Minutes of the Conference between the Commander in Chief, Navy, and the Führer on 8 February 1943 at the Führer Headquarters, Wolfsschanze.
1. The Commander in Chief, Navy, explains with the aid of maps that during this month the enemy, surprisingly enough, found out the locations of our submarines and, in some cases, even the exact number of ships. It was confirmed later on that his convoys evaded the known submarine formation. This detailed information can come from two sources:
b. Undetected reconnaissance planes locating the formations.
The Commander in Chief, Navy, explains further that the locating of convoys headed for Gibraltar is largely a matter of chance. However, the spotting and engaging of these convoys would be very simple if there were aerial reconnaissance.
Therefore, the weakest point in our conduct of the war is the complete lack of any means of reconnaissance in naval warfare. This weak point can be counteracted only by increasing the number of ships. This increase in the number of ships, however, is dependent on a very short stay in the shipyards and completion of the ships under construction as fast as possible. The Commander in Chief, Navy, explains that the question of repair docks is of utmost importance in intensifying submarine warfare. He therefore asks that the submarine branch together with its equipment, as well as all surface vessels engaged in submarine warfare, be exempted completely from transfer to the Army. The Führer consults Minister Speer. Minister Speer agrees with the Commander in Chief, Navy, providing that additional men will not be demanded from other branches to make up for the loss of Navy men. The Führer agrees in principle with the statements made by the Commander in Chief, Navy. However, he intends to discuss this matter once more with Field Marshal Keitel. He assures the Commander in Chief, Navy, that he will do everything possible for the submarine branch. (A directive, prepared by the Commander in Chief, Navy, concerning the exemption referred to above was signed by the Führer at noon on 9 February 1943).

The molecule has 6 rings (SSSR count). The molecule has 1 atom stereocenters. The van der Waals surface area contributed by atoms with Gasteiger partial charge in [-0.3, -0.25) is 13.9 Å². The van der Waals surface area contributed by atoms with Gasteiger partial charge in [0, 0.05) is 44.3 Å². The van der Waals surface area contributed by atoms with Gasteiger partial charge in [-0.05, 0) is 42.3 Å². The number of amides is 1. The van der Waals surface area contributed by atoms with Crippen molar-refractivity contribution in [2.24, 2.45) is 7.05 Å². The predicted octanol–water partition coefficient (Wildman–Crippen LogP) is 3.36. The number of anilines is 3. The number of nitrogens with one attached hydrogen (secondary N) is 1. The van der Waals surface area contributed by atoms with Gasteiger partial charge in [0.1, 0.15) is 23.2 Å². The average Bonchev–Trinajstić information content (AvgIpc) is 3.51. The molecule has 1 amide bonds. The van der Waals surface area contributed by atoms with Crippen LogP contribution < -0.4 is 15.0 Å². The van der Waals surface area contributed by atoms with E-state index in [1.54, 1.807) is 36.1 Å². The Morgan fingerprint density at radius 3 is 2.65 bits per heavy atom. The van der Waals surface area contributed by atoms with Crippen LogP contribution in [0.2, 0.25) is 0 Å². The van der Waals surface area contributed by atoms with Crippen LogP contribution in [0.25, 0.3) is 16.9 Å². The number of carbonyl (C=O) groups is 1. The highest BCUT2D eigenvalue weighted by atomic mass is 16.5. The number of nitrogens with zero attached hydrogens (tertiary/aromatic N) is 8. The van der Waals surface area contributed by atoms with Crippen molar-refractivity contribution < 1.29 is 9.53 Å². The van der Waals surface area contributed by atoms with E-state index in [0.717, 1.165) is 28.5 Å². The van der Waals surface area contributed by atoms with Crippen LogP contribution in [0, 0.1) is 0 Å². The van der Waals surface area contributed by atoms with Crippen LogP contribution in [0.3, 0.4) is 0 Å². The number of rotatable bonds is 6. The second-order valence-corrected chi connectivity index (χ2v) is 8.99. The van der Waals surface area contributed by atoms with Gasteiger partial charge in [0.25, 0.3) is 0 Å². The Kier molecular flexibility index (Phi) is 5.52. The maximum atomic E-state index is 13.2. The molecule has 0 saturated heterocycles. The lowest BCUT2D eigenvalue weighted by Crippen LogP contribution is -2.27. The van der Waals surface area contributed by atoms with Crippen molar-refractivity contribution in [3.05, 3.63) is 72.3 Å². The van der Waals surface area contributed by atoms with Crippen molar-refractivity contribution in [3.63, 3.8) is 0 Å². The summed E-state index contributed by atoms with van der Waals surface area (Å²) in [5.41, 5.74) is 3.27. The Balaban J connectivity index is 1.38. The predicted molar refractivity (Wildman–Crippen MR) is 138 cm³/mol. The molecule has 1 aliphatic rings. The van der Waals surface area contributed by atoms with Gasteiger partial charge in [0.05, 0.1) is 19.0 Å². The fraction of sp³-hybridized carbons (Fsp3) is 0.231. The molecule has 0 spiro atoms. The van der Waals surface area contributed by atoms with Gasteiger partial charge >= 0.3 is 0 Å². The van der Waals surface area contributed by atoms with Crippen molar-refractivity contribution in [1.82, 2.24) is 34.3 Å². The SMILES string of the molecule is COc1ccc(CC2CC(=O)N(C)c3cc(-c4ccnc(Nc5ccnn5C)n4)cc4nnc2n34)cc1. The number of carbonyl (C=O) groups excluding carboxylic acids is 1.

2. The Commander in Chief, Navy, submits the proposed plan for placing the large ships out of commission (see Annex 1). The Führer has no objections. However, he says that, if the molybdenum imports to Portugal should stop, it might become necessary to dismantle several ships in order to get the necessary nickel steel of the armor plate. In that case he would issue the necessary orders.
3. The Commander in Chief, Navy, submits the situation of the blockade-runners. The Führer emphasizes how tremendously important it is to get especially those vessels through that carry cargoes of rubber. He has already ordered that the Focke Wulf 200 be transferred to do reconnaissance for the blockade-runners.